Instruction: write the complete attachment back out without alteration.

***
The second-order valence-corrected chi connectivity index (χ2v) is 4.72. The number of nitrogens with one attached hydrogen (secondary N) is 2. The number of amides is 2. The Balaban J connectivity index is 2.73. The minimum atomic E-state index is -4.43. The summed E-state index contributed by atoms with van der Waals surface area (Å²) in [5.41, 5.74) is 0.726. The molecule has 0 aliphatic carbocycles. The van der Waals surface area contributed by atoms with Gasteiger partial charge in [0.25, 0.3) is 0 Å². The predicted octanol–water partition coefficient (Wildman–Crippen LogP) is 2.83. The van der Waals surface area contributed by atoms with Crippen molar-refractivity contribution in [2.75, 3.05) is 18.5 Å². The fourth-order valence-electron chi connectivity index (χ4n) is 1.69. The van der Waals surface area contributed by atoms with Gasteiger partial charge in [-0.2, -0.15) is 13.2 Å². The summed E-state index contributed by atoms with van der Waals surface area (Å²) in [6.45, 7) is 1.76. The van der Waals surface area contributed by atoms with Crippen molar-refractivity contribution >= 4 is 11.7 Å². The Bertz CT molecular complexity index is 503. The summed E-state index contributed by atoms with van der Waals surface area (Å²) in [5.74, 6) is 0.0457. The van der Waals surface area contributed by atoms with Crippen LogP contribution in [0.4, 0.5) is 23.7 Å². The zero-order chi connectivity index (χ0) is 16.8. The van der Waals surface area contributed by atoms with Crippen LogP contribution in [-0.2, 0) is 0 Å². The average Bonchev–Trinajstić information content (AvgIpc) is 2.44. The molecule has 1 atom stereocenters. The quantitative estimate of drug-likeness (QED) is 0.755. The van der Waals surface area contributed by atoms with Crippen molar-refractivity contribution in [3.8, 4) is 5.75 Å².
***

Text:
The second-order valence-corrected chi connectivity index (χ2v) is 4.72. The number of nitrogens with one attached hydrogen (secondary N) is 2. The number of amides is 2. The Balaban J connectivity index is 2.73. The minimum atomic E-state index is -4.43. The summed E-state index contributed by atoms with van der Waals surface area (Å²) in [5.41, 5.74) is 0.726. The molecule has 0 aliphatic carbocycles. The van der Waals surface area contributed by atoms with Gasteiger partial charge in [0.25, 0.3) is 0 Å². The predicted octanol–water partition coefficient (Wildman–Crippen LogP) is 2.83. The van der Waals surface area contributed by atoms with Crippen molar-refractivity contribution in [2.75, 3.05) is 18.5 Å². The fourth-order valence-electron chi connectivity index (χ4n) is 1.69. The van der Waals surface area contributed by atoms with Gasteiger partial charge in [-0.2, -0.15) is 13.2 Å². The summed E-state index contributed by atoms with van der Waals surface area (Å²) in [6.45, 7) is 1.76. The van der Waals surface area contributed by atoms with Crippen molar-refractivity contribution >= 4 is 11.7 Å². The Bertz CT molecular complexity index is 503. The summed E-state index contributed by atoms with van der Waals surface area (Å²) in [5.74, 6) is 0.0457. The van der Waals surface area contributed by atoms with Crippen LogP contribution in [0.4, 0.5) is 23.7 Å². The zero-order chi connectivity index (χ0) is 16.8. The van der Waals surface area contributed by atoms with Crippen LogP contribution in [-0.2, 0) is 0 Å². The average Bonchev–Trinajstić information content (AvgIpc) is 2.44. The molecule has 1 atom stereocenters. The quantitative estimate of drug-likeness (QED) is 0.755. The van der Waals surface area contributed by atoms with Crippen molar-refractivity contribution in [3.8, 4) is 5.75 Å².